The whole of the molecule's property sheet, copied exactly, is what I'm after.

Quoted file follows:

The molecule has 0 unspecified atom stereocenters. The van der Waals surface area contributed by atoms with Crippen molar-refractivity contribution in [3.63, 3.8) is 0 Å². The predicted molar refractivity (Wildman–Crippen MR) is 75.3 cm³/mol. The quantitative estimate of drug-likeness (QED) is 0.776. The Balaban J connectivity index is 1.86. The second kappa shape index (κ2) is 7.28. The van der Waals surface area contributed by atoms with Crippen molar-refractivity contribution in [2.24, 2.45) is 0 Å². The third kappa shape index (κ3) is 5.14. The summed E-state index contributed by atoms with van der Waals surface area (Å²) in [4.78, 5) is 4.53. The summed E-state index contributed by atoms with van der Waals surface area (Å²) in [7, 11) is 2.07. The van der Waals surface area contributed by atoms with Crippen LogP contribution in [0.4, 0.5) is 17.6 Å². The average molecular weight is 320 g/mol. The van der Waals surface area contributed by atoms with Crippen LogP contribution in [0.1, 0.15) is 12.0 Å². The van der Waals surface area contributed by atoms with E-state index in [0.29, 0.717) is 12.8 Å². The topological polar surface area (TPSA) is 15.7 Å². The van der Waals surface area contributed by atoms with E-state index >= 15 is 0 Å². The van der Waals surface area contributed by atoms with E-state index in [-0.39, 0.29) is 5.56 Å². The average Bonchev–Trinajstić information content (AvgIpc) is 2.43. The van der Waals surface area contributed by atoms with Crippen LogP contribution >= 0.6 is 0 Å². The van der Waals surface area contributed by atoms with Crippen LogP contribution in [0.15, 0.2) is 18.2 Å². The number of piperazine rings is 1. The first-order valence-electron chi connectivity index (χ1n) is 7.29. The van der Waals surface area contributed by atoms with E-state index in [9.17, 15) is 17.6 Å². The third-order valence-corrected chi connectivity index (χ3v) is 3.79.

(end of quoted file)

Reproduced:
The molecule has 0 unspecified atom stereocenters. The van der Waals surface area contributed by atoms with Crippen molar-refractivity contribution in [3.63, 3.8) is 0 Å². The predicted molar refractivity (Wildman–Crippen MR) is 75.3 cm³/mol. The quantitative estimate of drug-likeness (QED) is 0.776. The Balaban J connectivity index is 1.86. The second kappa shape index (κ2) is 7.28. The van der Waals surface area contributed by atoms with Crippen molar-refractivity contribution in [2.24, 2.45) is 0 Å². The third kappa shape index (κ3) is 5.14. The summed E-state index contributed by atoms with van der Waals surface area (Å²) in [4.78, 5) is 4.53. The summed E-state index contributed by atoms with van der Waals surface area (Å²) in [7, 11) is 2.07. The van der Waals surface area contributed by atoms with Crippen LogP contribution in [0.4, 0.5) is 17.6 Å². The average molecular weight is 320 g/mol. The van der Waals surface area contributed by atoms with Crippen LogP contribution in [0.1, 0.15) is 12.0 Å². The van der Waals surface area contributed by atoms with E-state index in [0.29, 0.717) is 12.8 Å². The topological polar surface area (TPSA) is 15.7 Å². The van der Waals surface area contributed by atoms with E-state index >= 15 is 0 Å². The van der Waals surface area contributed by atoms with E-state index in [-0.39, 0.29) is 5.56 Å². The average Bonchev–Trinajstić information content (AvgIpc) is 2.43. The van der Waals surface area contributed by atoms with Crippen LogP contribution >= 0.6 is 0 Å². The van der Waals surface area contributed by atoms with Crippen LogP contribution in [0.15, 0.2) is 18.2 Å². The number of piperazine rings is 1. The first-order valence-electron chi connectivity index (χ1n) is 7.29. The van der Waals surface area contributed by atoms with E-state index in [9.17, 15) is 17.6 Å². The third-order valence-corrected chi connectivity index (χ3v) is 3.79.